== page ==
One of the minor but common grievances you’ll find among expatriates in Japan is a disdain for being asked “Does your country have four seasons?” or what sometimes comes across as excessive praise for Japan having four seasons. While it can be a bit comical at times, these comments are usually misunderstood, as most Japanese people are referring to how distinct and pronounced the differences between the four seasons are in Japan, and is an appreciation of the sights, sounds, and events celebrated between fall, winter, spring, and summer.
Japanese artist @white16074 has created a series of four illustrations that beautifully highlights those seasonal distinctions through the imposing but graceful images of birds, which have an integral role in Japanese cultural and religious life, as well as pop culture. The series is aptly called the “spiritual birds of the four seasons”, and is a delight to look at.
The illustration shows spring as a sakura and peacock hybrid, overlooking a family partaking in hanami (cherry blossom viewing) below. The piece’s title is a play on an old Japanese proverb that states “A woman is a ghost”, which means that with the guise of makeup and dress, women can appear as entirely different people–perhaps a reference to how dramatically different areas in Japan appear when blanketed fully blooming cherry blossom trees.
How about conquering demons? (Oni taiji, dou desu ka?)
This depiction of summer features a green pheasant, Japan’s national bird, sporting a tail of Morning Glory flowers hosting tanabata, the Japanese star festival celebrated in the summer which involves writing down one’s wishes and attaching them to bamboo. It also references Momotaro, perhaps Japan’s most popular folklore hero, who famously encountered a talking pheasant on his quest to defeat demons/ogres.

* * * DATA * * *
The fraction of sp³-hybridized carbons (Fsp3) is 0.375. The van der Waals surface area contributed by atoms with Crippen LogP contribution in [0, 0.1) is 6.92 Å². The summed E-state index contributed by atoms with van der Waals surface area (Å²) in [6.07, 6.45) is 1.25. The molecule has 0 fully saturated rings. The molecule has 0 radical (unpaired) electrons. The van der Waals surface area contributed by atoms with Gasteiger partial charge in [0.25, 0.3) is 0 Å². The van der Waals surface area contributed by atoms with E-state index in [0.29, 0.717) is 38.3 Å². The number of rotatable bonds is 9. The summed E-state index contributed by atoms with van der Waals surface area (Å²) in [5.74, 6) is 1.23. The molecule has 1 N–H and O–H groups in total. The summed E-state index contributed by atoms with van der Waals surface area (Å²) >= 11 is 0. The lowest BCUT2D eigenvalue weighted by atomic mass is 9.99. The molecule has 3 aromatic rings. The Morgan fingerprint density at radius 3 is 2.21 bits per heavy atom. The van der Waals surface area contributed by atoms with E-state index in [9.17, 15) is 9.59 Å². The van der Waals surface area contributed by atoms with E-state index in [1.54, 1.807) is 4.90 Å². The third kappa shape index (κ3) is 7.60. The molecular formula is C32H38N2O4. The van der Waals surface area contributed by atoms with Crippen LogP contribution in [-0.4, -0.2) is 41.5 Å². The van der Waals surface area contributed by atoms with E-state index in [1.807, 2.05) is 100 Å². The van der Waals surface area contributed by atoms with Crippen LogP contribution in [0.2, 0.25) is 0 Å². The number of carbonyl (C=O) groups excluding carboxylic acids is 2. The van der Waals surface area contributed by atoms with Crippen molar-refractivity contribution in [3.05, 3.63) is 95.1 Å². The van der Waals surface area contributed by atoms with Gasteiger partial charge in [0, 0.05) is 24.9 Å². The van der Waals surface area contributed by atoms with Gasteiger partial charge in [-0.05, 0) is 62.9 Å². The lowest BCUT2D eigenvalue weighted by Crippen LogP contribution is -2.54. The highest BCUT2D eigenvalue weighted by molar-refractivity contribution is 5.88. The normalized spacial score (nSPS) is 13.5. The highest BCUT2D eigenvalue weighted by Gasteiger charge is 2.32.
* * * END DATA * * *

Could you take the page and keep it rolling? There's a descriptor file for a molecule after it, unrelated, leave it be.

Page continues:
The colorful leaves of autumn (koyo) are to autumn in Japan what cherry blossoms are to spring. Many of the top ranked tourist locations in Japan are doubly sought out in the fall for the experience of seeing them covered in vibrant foliage. Plus, flaming and autumn make for a nice pun!
It won’t give it back.
Perhaps this chilling crane is representative of how harsh winter and blankets of snow can swallow up certain outdoor adventures (such as the flying of a kite), all the while providing some of Japan’s most beautiful landscapes and instilling a longing for brighter days as beautiful trees and flowers rest under the whiteness of snow and ice.